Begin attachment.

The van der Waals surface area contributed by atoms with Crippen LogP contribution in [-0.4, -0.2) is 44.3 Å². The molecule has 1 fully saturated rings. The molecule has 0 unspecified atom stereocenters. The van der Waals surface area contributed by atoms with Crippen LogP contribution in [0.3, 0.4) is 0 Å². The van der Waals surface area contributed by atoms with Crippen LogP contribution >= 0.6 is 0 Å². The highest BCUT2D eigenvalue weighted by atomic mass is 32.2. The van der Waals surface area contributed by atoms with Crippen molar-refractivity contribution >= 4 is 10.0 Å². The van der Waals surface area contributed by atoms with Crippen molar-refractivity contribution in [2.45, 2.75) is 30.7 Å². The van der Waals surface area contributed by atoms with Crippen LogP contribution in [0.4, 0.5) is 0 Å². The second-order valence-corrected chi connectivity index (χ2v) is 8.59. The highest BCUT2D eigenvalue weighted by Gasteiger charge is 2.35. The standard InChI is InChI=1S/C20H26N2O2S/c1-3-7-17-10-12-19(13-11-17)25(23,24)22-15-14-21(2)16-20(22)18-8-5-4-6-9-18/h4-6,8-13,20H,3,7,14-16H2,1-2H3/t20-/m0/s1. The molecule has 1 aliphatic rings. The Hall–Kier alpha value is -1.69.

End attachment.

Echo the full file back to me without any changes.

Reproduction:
The van der Waals surface area contributed by atoms with Crippen LogP contribution in [-0.4, -0.2) is 44.3 Å². The molecule has 1 fully saturated rings. The molecule has 0 unspecified atom stereocenters. The van der Waals surface area contributed by atoms with Crippen LogP contribution in [0.3, 0.4) is 0 Å². The van der Waals surface area contributed by atoms with Crippen LogP contribution >= 0.6 is 0 Å². The highest BCUT2D eigenvalue weighted by atomic mass is 32.2. The van der Waals surface area contributed by atoms with Crippen molar-refractivity contribution >= 4 is 10.0 Å². The van der Waals surface area contributed by atoms with Crippen molar-refractivity contribution in [2.45, 2.75) is 30.7 Å². The van der Waals surface area contributed by atoms with Crippen LogP contribution in [0.4, 0.5) is 0 Å². The second-order valence-corrected chi connectivity index (χ2v) is 8.59. The highest BCUT2D eigenvalue weighted by Gasteiger charge is 2.35. The standard InChI is InChI=1S/C20H26N2O2S/c1-3-7-17-10-12-19(13-11-17)25(23,24)22-15-14-21(2)16-20(22)18-8-5-4-6-9-18/h4-6,8-13,20H,3,7,14-16H2,1-2H3/t20-/m0/s1. The molecule has 1 aliphatic rings. The Hall–Kier alpha value is -1.69.